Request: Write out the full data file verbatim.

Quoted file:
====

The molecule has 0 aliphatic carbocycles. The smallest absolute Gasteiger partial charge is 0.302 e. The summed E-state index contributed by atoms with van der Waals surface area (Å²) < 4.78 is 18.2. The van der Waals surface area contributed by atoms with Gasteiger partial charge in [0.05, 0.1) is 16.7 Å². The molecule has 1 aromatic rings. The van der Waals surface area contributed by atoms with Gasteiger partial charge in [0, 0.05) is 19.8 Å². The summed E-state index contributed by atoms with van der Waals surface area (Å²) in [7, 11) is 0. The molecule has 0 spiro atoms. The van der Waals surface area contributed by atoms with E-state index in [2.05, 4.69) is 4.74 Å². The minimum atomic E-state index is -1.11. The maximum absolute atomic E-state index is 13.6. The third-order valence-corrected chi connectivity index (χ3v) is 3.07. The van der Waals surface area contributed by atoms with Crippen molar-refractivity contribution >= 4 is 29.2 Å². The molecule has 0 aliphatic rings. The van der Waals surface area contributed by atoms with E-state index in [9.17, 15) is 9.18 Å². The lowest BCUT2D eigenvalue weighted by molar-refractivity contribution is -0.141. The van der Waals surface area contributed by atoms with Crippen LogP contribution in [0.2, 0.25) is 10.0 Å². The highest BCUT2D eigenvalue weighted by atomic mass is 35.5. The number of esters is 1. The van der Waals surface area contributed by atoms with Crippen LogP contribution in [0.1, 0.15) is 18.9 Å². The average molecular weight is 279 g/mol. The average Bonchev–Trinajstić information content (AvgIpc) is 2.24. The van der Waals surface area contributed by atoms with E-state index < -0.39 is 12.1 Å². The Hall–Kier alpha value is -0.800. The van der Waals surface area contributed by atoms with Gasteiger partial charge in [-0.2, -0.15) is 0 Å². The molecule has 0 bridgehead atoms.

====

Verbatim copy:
The molecule has 0 aliphatic carbocycles. The smallest absolute Gasteiger partial charge is 0.302 e. The summed E-state index contributed by atoms with van der Waals surface area (Å²) < 4.78 is 18.2. The van der Waals surface area contributed by atoms with Gasteiger partial charge in [0.05, 0.1) is 16.7 Å². The molecule has 1 aromatic rings. The van der Waals surface area contributed by atoms with Gasteiger partial charge in [0, 0.05) is 19.8 Å². The summed E-state index contributed by atoms with van der Waals surface area (Å²) in [7, 11) is 0. The molecule has 0 spiro atoms. The van der Waals surface area contributed by atoms with E-state index in [2.05, 4.69) is 4.74 Å². The minimum atomic E-state index is -1.11. The maximum absolute atomic E-state index is 13.6. The third-order valence-corrected chi connectivity index (χ3v) is 3.07. The van der Waals surface area contributed by atoms with Crippen molar-refractivity contribution >= 4 is 29.2 Å². The molecule has 0 aliphatic rings. The van der Waals surface area contributed by atoms with E-state index in [9.17, 15) is 9.18 Å². The lowest BCUT2D eigenvalue weighted by molar-refractivity contribution is -0.141. The van der Waals surface area contributed by atoms with Crippen LogP contribution in [0.2, 0.25) is 10.0 Å². The highest BCUT2D eigenvalue weighted by atomic mass is 35.5. The number of esters is 1. The van der Waals surface area contributed by atoms with Crippen LogP contribution in [0.1, 0.15) is 18.9 Å². The average molecular weight is 279 g/mol. The average Bonchev–Trinajstić information content (AvgIpc) is 2.24. The van der Waals surface area contributed by atoms with E-state index < -0.39 is 12.1 Å². The Hall–Kier alpha value is -0.800. The van der Waals surface area contributed by atoms with Gasteiger partial charge in [-0.2, -0.15) is 0 Å². The molecule has 0 bridgehead atoms.